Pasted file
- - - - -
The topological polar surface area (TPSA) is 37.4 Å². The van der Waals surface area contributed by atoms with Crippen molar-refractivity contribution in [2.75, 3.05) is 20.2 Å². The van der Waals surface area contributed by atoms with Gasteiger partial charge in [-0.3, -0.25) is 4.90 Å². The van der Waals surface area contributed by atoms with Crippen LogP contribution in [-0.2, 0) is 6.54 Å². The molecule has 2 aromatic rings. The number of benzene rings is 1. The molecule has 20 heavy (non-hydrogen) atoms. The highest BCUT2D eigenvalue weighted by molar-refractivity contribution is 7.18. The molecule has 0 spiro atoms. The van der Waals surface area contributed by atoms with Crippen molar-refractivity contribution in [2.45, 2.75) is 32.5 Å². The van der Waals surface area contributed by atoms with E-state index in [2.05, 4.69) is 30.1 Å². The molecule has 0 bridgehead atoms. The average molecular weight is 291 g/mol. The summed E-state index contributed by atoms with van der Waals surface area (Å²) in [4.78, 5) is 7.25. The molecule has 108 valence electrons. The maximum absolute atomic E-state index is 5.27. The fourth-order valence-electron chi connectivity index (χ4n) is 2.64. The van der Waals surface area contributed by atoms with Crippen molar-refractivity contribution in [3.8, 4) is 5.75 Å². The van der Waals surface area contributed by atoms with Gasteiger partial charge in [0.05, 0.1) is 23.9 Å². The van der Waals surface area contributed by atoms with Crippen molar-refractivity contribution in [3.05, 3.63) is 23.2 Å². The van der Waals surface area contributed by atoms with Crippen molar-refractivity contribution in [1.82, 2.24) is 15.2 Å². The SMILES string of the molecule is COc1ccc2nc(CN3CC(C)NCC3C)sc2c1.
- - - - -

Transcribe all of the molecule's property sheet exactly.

The topological polar surface area (TPSA) is 37.4 Å². The van der Waals surface area contributed by atoms with Crippen molar-refractivity contribution in [2.75, 3.05) is 20.2 Å². The van der Waals surface area contributed by atoms with Gasteiger partial charge in [-0.3, -0.25) is 4.90 Å². The van der Waals surface area contributed by atoms with Crippen LogP contribution in [-0.2, 0) is 6.54 Å². The molecule has 2 aromatic rings. The number of benzene rings is 1. The molecule has 20 heavy (non-hydrogen) atoms. The highest BCUT2D eigenvalue weighted by molar-refractivity contribution is 7.18. The molecule has 0 spiro atoms. The van der Waals surface area contributed by atoms with Crippen molar-refractivity contribution in [2.45, 2.75) is 32.5 Å². The van der Waals surface area contributed by atoms with E-state index in [2.05, 4.69) is 30.1 Å². The molecule has 0 bridgehead atoms. The average molecular weight is 291 g/mol. The summed E-state index contributed by atoms with van der Waals surface area (Å²) in [4.78, 5) is 7.25. The molecule has 108 valence electrons. The maximum absolute atomic E-state index is 5.27. The fourth-order valence-electron chi connectivity index (χ4n) is 2.64. The van der Waals surface area contributed by atoms with Crippen molar-refractivity contribution in [3.8, 4) is 5.75 Å². The van der Waals surface area contributed by atoms with Gasteiger partial charge in [0.05, 0.1) is 23.9 Å². The van der Waals surface area contributed by atoms with Crippen molar-refractivity contribution in [3.05, 3.63) is 23.2 Å². The van der Waals surface area contributed by atoms with Crippen molar-refractivity contribution in [1.82, 2.24) is 15.2 Å². The SMILES string of the molecule is COc1ccc2nc(CN3CC(C)NCC3C)sc2c1.